THE constant restoration and maintenance of York Minster will continue far into the future, thanks to the creation of three new stonemasonry apprenticeships.

The new apprentices are being funded through a £170,000 grant from Yorkshire, North and East Ridings Freemasons.

The three apprenticeships are being introduced over three years, with each individual learning their craft in the cathedral’s Stoneyard alongside award-winning craftspeople, while studying part-time at York College.

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The apprenticeship funding is being given in memory of Iain Ross Bryce, a former Provincial Grand Master of Yorkshire and East Riding Freemasons, who died in June 2015.

The first apprentice to benefit from the grant is 27-year-old Lewis Morrison, who joined the cathedral in August 2016 after completing an NVQ Level 2 stonemasonry qualification at York College.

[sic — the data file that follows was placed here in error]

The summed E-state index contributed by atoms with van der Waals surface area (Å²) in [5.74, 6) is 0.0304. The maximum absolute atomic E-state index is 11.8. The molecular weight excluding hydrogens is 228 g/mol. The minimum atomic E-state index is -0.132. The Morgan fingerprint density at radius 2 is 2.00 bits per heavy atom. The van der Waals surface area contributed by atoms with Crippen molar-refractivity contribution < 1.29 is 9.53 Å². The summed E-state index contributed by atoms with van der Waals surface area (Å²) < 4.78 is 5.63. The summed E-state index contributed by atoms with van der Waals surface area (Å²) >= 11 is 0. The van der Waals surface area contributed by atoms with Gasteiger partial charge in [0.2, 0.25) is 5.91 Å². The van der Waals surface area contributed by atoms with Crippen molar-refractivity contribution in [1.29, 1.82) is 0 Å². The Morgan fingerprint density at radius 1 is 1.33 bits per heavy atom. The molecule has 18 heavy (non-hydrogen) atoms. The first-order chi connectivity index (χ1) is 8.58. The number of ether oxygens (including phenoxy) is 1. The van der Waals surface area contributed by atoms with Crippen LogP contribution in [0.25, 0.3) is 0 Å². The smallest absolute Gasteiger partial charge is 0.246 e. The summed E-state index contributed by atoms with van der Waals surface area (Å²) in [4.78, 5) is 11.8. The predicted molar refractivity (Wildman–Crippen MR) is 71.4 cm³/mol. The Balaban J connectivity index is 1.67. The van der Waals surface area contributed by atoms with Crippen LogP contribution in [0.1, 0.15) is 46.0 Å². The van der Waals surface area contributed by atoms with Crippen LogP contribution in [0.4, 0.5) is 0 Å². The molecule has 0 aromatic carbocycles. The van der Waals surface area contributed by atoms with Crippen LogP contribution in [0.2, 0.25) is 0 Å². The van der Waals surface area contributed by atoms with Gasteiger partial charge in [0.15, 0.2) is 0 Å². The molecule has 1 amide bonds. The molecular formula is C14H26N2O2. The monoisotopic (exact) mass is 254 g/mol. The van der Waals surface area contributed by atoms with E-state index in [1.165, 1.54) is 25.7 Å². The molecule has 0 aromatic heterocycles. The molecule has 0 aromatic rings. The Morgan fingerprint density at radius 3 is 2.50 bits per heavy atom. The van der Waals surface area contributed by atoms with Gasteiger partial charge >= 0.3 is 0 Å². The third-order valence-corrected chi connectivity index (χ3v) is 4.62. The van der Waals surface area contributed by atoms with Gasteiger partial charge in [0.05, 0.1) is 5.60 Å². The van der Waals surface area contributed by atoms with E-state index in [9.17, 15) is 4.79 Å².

He moved to York from Aberdeen in 2015 to start a stonemasonry course at York College.

“I have an arts based background with a BA in Fine Art Printmaking and was looking for a career which was practical and creative,” he said.

“After completing my course, I knew I wanted to work in the heritage sector and obviously jumped at the opportunity to work at one of the world’s great medieval cathedrals."

The apprenticeships in architectural stonemasonry last for four years and include training in stone conservation and repair techniques and fixing masonry on site. The team uses traditional hand tools and the same techniques passed down over centuries by masons working at the cathedral.

The Minster's master mason John David said: "Investing in future generations of craftspeople is something we’re committed to at the Minster and the funding allows us to provide young people with specialist training while investing in the fabric and future of this ancient building.”